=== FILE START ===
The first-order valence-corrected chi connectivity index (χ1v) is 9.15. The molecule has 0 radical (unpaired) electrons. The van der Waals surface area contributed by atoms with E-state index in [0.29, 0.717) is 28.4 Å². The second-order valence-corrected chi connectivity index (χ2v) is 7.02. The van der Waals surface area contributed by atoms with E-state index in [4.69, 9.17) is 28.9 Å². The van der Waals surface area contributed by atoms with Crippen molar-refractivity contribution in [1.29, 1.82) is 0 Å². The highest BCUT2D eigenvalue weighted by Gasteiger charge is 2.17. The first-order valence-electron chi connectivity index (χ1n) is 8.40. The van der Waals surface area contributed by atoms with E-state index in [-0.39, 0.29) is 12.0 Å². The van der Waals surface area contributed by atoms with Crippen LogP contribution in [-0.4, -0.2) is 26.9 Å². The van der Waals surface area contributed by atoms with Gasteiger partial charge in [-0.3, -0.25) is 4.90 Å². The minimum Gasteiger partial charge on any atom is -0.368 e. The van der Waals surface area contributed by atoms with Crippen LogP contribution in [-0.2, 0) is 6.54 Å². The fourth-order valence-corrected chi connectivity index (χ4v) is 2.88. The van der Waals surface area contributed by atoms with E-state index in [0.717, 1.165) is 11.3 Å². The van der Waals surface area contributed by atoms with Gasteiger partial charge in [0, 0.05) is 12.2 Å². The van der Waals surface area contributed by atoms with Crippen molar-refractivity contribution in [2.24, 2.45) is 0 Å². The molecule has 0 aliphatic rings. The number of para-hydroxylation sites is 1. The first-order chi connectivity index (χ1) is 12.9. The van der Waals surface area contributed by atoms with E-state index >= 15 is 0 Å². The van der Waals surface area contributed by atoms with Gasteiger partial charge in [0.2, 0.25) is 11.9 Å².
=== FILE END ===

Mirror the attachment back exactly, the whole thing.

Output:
The first-order valence-corrected chi connectivity index (χ1v) is 9.15. The molecule has 0 radical (unpaired) electrons. The van der Waals surface area contributed by atoms with E-state index in [0.29, 0.717) is 28.4 Å². The second-order valence-corrected chi connectivity index (χ2v) is 7.02. The van der Waals surface area contributed by atoms with E-state index in [4.69, 9.17) is 28.9 Å². The van der Waals surface area contributed by atoms with Crippen molar-refractivity contribution in [1.29, 1.82) is 0 Å². The highest BCUT2D eigenvalue weighted by Gasteiger charge is 2.17. The first-order valence-electron chi connectivity index (χ1n) is 8.40. The van der Waals surface area contributed by atoms with E-state index in [-0.39, 0.29) is 12.0 Å². The van der Waals surface area contributed by atoms with Crippen LogP contribution in [-0.4, -0.2) is 26.9 Å². The van der Waals surface area contributed by atoms with Gasteiger partial charge in [-0.3, -0.25) is 4.90 Å². The minimum Gasteiger partial charge on any atom is -0.368 e. The van der Waals surface area contributed by atoms with Crippen LogP contribution in [-0.2, 0) is 6.54 Å². The fourth-order valence-corrected chi connectivity index (χ4v) is 2.88. The van der Waals surface area contributed by atoms with E-state index in [0.717, 1.165) is 11.3 Å². The van der Waals surface area contributed by atoms with Gasteiger partial charge in [0, 0.05) is 12.2 Å². The van der Waals surface area contributed by atoms with Crippen molar-refractivity contribution in [2.24, 2.45) is 0 Å². The molecule has 0 aliphatic rings. The number of para-hydroxylation sites is 1. The first-order chi connectivity index (χ1) is 12.9. The van der Waals surface area contributed by atoms with E-state index >= 15 is 0 Å². The van der Waals surface area contributed by atoms with Gasteiger partial charge in [0.2, 0.25) is 11.9 Å².